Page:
Tuesday, September 21, 2010

Speak Loudly

For my regular blog readers, I apologize in advance as this post is a bit off topic in that it isn't directly related to LIS education or to my own (current) research. However, it is related to my previous life as a researcher in loss and trauma, and my work at a rape crisis team. It is also, of course, related to my dislike of censorship. I encourage constructive comments at the end, and I also encourage you to check out the other blogs below as many folks are saying a lot of very powerful stuff in response to this week's book challenge.

There have been a lot of great blog posts in response to Wesley Scroggins' now-infamous article, and while I doubt I have anything all that new to say here, I do want to add my voice to those supporting Speak and the other books Scroggins challenged. I am of the opinion that censoring material is the wrong approach, but in this particular instance it is more than just censorship to me because I spent years working with rape victims after being assaulted in high school. Someone who wants to take power away from teenage girls who have experienced this by denying them a text that they can relate to may want to consider sitting down with some of the people who have experienced both the trauma of rape and the struggle that is the healing process to try and understand why hearing that story is vital to their understanding that they are not alone.
But that isn't the only reason why this book challenge is problematic, because Scroggins' standpoint is parroting what are referred to as 'rape myths' by those of us working in victims' services. Scroggins is making the all-too-common mistake of confusing rape with sex. If we consider a book about sexual assault to be 'porn,' we are falling back into these myths, at the base of which are two assumptions: 1. That rape is purely a sexual act rather than one of power using sexual means, and 2. it's the fault of the victim. There are many parts of Speak that mirror the experiences of survivors I know, especially teenagers. Scroggins, rather than addressing the power of a story to promote healing, says, "As the main character of the book is alone with a boy who is touching her female parts, she makes the statement that this is what high school is supposed to feel like. The boy then rapes her on the next page." Yes, the fact that this happens is disturbing, and alarming. But what it isn't is something that we should ignore. I have worked with too many survivors of assault (both male and female) who were not able to begin healing until they felt they could relate to and speak with someone else. That feeling of shared experience is an important reminder that the victim isn't dirty or flawed in any way, but that they have had power taken away from them by someone else. This is especially true for teenagers, who already feel very confused and are confronted with many changes both in their bodies and their lives. It hurts me to think that Scroggins (or anyone else for that matter) would want to take such a powerful story away from those who need it.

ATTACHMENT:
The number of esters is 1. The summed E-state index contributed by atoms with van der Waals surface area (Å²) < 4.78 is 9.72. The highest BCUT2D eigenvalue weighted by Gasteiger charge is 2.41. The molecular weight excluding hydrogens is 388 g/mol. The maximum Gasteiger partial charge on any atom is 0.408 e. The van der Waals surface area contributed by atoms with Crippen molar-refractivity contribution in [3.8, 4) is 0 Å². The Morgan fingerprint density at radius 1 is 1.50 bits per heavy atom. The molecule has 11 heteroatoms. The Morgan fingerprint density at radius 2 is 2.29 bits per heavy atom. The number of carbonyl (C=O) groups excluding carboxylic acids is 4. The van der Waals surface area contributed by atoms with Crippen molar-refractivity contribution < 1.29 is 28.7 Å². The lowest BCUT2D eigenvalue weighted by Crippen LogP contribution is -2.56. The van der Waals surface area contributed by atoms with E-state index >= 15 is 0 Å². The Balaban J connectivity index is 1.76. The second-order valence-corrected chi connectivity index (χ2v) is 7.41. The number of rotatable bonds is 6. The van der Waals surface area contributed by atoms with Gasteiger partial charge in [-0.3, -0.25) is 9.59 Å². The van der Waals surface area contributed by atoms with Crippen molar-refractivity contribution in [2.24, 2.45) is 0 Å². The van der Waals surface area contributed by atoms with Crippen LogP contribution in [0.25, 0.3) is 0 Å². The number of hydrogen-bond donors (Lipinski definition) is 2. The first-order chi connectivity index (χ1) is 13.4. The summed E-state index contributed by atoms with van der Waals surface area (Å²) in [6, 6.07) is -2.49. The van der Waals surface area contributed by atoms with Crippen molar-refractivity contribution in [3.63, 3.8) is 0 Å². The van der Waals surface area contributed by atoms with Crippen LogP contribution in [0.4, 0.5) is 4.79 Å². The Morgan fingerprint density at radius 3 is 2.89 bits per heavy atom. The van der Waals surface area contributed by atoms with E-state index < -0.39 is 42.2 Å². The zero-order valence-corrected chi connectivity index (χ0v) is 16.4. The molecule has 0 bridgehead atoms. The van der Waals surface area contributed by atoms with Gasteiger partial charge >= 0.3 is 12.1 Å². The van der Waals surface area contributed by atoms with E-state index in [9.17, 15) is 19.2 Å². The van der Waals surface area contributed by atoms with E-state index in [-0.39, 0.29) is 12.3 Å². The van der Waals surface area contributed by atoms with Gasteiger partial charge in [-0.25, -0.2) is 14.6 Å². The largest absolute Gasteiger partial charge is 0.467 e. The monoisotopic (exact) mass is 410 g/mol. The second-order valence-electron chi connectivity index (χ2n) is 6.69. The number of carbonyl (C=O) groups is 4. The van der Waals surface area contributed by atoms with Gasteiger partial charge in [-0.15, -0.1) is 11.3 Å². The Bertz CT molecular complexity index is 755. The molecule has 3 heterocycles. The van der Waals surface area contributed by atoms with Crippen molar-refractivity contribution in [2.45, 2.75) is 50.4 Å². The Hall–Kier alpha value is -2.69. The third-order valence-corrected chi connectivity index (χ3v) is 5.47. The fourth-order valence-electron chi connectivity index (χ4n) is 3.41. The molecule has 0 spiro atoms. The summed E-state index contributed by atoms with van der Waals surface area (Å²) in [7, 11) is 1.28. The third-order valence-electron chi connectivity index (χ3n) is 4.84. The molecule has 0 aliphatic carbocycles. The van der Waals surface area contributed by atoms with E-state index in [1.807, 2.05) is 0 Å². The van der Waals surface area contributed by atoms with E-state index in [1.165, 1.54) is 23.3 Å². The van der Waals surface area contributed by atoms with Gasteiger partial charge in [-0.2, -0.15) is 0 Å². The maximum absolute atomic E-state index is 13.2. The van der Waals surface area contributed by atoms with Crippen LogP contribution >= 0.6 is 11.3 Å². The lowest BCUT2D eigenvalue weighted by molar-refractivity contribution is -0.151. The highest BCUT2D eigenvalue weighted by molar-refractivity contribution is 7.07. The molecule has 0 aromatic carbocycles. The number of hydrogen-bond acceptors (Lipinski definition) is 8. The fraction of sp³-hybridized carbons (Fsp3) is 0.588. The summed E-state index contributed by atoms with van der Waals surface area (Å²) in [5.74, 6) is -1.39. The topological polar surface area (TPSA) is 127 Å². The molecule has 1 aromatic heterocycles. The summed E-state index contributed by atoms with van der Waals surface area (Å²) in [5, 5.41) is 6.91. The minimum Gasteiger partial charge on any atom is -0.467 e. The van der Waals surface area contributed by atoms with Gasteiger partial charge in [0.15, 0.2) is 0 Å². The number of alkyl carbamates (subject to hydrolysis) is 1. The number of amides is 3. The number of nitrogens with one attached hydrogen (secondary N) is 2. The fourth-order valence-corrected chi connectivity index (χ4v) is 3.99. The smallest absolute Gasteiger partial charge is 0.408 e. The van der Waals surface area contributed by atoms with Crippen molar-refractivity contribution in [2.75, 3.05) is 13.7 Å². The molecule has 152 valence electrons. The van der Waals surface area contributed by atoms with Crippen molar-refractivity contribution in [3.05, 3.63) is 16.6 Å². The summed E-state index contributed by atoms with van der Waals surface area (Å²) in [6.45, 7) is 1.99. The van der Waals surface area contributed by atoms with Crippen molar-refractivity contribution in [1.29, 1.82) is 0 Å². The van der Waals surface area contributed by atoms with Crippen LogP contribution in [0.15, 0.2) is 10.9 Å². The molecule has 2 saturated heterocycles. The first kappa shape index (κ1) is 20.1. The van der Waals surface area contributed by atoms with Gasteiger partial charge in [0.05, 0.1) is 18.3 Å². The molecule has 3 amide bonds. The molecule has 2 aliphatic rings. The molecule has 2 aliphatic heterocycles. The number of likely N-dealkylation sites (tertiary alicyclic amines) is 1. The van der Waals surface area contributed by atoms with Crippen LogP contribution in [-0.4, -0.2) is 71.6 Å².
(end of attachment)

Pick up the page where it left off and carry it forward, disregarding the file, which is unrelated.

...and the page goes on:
I'll conclude with the links to a couple other blogs (and this does not even begin to scratch the surface of all the great posts that are out there, so if yours isn't on here, put a link in the comments below!) This post  by Jake the Girl is powerful, and I want to thank her for being strong enough to share her experience so others can learn from it. This post on Bookalicio.us is awesome, not only for its analysis but also for the very helpful list of blog posts added by others who've written on the topic. Go here for Laurie Halse Anderson's (author of Speak) blog. Sarah Ockler, whose book, Twenty Boy Summer, was also challenged by Scroggins has a great blog where she makes some great points about the freedom to read (and has a contest going on to win the 'filthy books' from Scroggins' article!) Also, check out this article by Isael Kaplan.
And finally, when I mentioned my own experiences, you can read an article I wrote about the healing process (and a bit at the end relating it to loss & trauma theory, although that's probably less relevant here). Not sure if a full text version is online, but here is the citation for those who are interested:
 Skinner, Julia. “Recovery from Trauma: A Look into the Process of Healing from Sexual Assault.” Journal of Loss and Trauma: International Perspectives on Stress and Coping  14:3 (2009): 170-180.
I can't help but think of the many parallels between the story in Speak and my own story. I am so happy to see the number of folks who are speaking out against this (or any!) censorship--I feel very proud to be a librarian (well, student)!


  1. Thanks for sharing your thoughts, Julia. I look forward to reading your article, and the blogs you mention.

  2. Thanks Courtney! Let me know what you think--I always love getting feedback!